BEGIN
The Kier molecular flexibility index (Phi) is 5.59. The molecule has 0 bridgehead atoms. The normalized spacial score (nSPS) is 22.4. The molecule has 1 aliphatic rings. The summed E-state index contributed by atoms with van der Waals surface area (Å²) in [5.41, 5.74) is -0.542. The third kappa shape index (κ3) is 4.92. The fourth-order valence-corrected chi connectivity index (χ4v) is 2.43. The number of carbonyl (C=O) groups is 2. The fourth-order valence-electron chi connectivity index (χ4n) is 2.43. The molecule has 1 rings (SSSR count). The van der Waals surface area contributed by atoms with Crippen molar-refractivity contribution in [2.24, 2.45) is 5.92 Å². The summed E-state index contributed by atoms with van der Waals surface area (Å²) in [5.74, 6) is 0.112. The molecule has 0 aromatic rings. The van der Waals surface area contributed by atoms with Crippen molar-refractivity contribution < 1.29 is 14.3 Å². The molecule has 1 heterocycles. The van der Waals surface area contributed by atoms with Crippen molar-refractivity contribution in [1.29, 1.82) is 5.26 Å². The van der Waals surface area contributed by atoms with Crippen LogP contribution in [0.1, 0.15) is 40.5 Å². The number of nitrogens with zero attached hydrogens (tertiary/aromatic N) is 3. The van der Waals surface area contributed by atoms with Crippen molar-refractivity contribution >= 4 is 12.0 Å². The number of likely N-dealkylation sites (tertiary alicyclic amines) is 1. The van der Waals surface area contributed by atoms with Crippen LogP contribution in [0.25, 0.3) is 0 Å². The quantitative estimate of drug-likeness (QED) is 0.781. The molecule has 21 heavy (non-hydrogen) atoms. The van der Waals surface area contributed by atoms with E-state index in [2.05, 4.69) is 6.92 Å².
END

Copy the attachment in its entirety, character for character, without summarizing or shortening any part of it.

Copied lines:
The Kier molecular flexibility index (Phi) is 5.59. The molecule has 0 bridgehead atoms. The normalized spacial score (nSPS) is 22.4. The molecule has 1 aliphatic rings. The summed E-state index contributed by atoms with van der Waals surface area (Å²) in [5.41, 5.74) is -0.542. The third kappa shape index (κ3) is 4.92. The fourth-order valence-corrected chi connectivity index (χ4v) is 2.43. The number of carbonyl (C=O) groups is 2. The fourth-order valence-electron chi connectivity index (χ4n) is 2.43. The molecule has 1 rings (SSSR count). The van der Waals surface area contributed by atoms with Crippen molar-refractivity contribution in [2.24, 2.45) is 5.92 Å². The summed E-state index contributed by atoms with van der Waals surface area (Å²) in [5.74, 6) is 0.112. The molecule has 0 aromatic rings. The van der Waals surface area contributed by atoms with Crippen molar-refractivity contribution < 1.29 is 14.3 Å². The molecule has 1 heterocycles. The van der Waals surface area contributed by atoms with Crippen molar-refractivity contribution in [1.29, 1.82) is 5.26 Å². The van der Waals surface area contributed by atoms with Crippen LogP contribution in [0.1, 0.15) is 40.5 Å². The number of nitrogens with zero attached hydrogens (tertiary/aromatic N) is 3. The van der Waals surface area contributed by atoms with Crippen molar-refractivity contribution >= 4 is 12.0 Å². The number of likely N-dealkylation sites (tertiary alicyclic amines) is 1. The van der Waals surface area contributed by atoms with Crippen LogP contribution in [0.25, 0.3) is 0 Å². The quantitative estimate of drug-likeness (QED) is 0.781. The molecule has 21 heavy (non-hydrogen) atoms. The van der Waals surface area contributed by atoms with E-state index in [2.05, 4.69) is 6.92 Å².